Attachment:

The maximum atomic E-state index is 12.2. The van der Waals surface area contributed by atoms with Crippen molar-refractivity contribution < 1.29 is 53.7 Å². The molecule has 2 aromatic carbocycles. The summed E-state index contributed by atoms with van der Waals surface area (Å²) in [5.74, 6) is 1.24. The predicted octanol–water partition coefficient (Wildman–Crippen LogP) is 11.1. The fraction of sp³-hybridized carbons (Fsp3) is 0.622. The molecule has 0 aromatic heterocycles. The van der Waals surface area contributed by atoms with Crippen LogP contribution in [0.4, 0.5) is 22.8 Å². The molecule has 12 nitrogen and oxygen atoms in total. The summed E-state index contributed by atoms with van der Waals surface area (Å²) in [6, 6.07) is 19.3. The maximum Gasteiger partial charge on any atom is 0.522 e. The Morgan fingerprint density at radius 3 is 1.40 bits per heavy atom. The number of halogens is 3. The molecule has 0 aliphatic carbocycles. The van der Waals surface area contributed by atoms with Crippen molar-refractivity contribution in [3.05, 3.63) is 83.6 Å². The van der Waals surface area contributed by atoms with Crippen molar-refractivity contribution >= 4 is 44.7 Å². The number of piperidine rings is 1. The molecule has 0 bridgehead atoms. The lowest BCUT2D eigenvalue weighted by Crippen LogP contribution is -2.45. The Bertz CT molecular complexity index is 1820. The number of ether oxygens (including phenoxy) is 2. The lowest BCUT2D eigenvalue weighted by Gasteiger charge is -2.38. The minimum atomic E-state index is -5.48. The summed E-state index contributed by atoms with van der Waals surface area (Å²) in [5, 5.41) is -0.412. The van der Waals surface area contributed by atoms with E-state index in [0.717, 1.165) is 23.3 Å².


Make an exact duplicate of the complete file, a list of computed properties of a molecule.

The maximum atomic E-state index is 12.2. The van der Waals surface area contributed by atoms with Crippen molar-refractivity contribution < 1.29 is 53.7 Å². The molecule has 2 aromatic carbocycles. The summed E-state index contributed by atoms with van der Waals surface area (Å²) in [5.74, 6) is 1.24. The predicted octanol–water partition coefficient (Wildman–Crippen LogP) is 11.1. The fraction of sp³-hybridized carbons (Fsp3) is 0.622. The molecule has 0 aromatic heterocycles. The van der Waals surface area contributed by atoms with Crippen LogP contribution in [0.4, 0.5) is 22.8 Å². The molecule has 12 nitrogen and oxygen atoms in total. The summed E-state index contributed by atoms with van der Waals surface area (Å²) in [6, 6.07) is 19.3. The maximum Gasteiger partial charge on any atom is 0.522 e. The Morgan fingerprint density at radius 3 is 1.40 bits per heavy atom. The number of halogens is 3. The molecule has 0 aliphatic carbocycles. The van der Waals surface area contributed by atoms with Crippen molar-refractivity contribution in [3.05, 3.63) is 83.6 Å². The van der Waals surface area contributed by atoms with Crippen molar-refractivity contribution >= 4 is 44.7 Å². The number of piperidine rings is 1. The molecule has 0 bridgehead atoms. The lowest BCUT2D eigenvalue weighted by Crippen LogP contribution is -2.45. The Bertz CT molecular complexity index is 1820. The number of ether oxygens (including phenoxy) is 2. The lowest BCUT2D eigenvalue weighted by Gasteiger charge is -2.38. The minimum atomic E-state index is -5.48. The summed E-state index contributed by atoms with van der Waals surface area (Å²) in [5, 5.41) is -0.412. The van der Waals surface area contributed by atoms with E-state index in [0.717, 1.165) is 23.3 Å².